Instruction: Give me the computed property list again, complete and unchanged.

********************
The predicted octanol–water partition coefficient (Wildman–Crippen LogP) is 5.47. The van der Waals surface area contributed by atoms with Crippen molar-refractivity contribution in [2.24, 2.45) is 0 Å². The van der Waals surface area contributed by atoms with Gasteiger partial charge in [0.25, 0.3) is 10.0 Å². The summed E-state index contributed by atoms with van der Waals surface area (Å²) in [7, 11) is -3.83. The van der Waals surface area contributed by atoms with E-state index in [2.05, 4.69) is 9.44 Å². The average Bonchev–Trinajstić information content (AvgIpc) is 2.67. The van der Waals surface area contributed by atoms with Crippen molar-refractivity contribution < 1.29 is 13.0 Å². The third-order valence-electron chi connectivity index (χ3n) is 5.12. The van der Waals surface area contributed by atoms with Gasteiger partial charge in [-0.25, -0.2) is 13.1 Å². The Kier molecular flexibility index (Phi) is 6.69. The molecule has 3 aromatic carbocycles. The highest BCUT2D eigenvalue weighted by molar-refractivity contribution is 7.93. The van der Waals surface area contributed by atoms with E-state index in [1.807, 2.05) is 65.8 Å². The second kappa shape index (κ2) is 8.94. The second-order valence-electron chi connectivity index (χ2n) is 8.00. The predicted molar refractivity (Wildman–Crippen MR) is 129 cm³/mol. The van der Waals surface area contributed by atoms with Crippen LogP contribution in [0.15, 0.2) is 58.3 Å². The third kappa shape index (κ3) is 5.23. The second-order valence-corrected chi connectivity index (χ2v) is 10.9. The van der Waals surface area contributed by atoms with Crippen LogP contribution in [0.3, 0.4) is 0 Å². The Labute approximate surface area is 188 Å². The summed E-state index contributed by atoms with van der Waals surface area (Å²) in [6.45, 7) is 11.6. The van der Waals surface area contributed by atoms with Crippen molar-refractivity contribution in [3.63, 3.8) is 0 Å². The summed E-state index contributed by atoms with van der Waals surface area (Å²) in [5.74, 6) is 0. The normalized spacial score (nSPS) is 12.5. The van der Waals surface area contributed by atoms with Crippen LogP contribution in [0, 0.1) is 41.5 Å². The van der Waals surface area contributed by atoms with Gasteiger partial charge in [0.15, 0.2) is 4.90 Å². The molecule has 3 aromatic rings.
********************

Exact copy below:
The predicted octanol–water partition coefficient (Wildman–Crippen LogP) is 5.47. The van der Waals surface area contributed by atoms with Crippen molar-refractivity contribution in [2.24, 2.45) is 0 Å². The van der Waals surface area contributed by atoms with Gasteiger partial charge in [0.25, 0.3) is 10.0 Å². The summed E-state index contributed by atoms with van der Waals surface area (Å²) in [7, 11) is -3.83. The van der Waals surface area contributed by atoms with E-state index in [2.05, 4.69) is 9.44 Å². The average Bonchev–Trinajstić information content (AvgIpc) is 2.67. The van der Waals surface area contributed by atoms with Crippen molar-refractivity contribution < 1.29 is 13.0 Å². The third-order valence-electron chi connectivity index (χ3n) is 5.12. The van der Waals surface area contributed by atoms with Gasteiger partial charge in [-0.25, -0.2) is 13.1 Å². The Kier molecular flexibility index (Phi) is 6.69. The molecule has 3 aromatic carbocycles. The highest BCUT2D eigenvalue weighted by molar-refractivity contribution is 7.93. The van der Waals surface area contributed by atoms with E-state index in [1.807, 2.05) is 65.8 Å². The second kappa shape index (κ2) is 8.94. The second-order valence-electron chi connectivity index (χ2n) is 8.00. The predicted molar refractivity (Wildman–Crippen MR) is 129 cm³/mol. The van der Waals surface area contributed by atoms with Crippen LogP contribution in [0.15, 0.2) is 58.3 Å². The third kappa shape index (κ3) is 5.23. The second-order valence-corrected chi connectivity index (χ2v) is 10.9. The van der Waals surface area contributed by atoms with Crippen LogP contribution in [0.3, 0.4) is 0 Å². The Labute approximate surface area is 188 Å². The summed E-state index contributed by atoms with van der Waals surface area (Å²) in [6.45, 7) is 11.6. The van der Waals surface area contributed by atoms with Crippen molar-refractivity contribution in [3.63, 3.8) is 0 Å². The summed E-state index contributed by atoms with van der Waals surface area (Å²) in [5.74, 6) is 0. The normalized spacial score (nSPS) is 12.5. The van der Waals surface area contributed by atoms with Crippen LogP contribution in [0, 0.1) is 41.5 Å². The van der Waals surface area contributed by atoms with Gasteiger partial charge in [0.15, 0.2) is 4.90 Å². The molecule has 3 aromatic rings.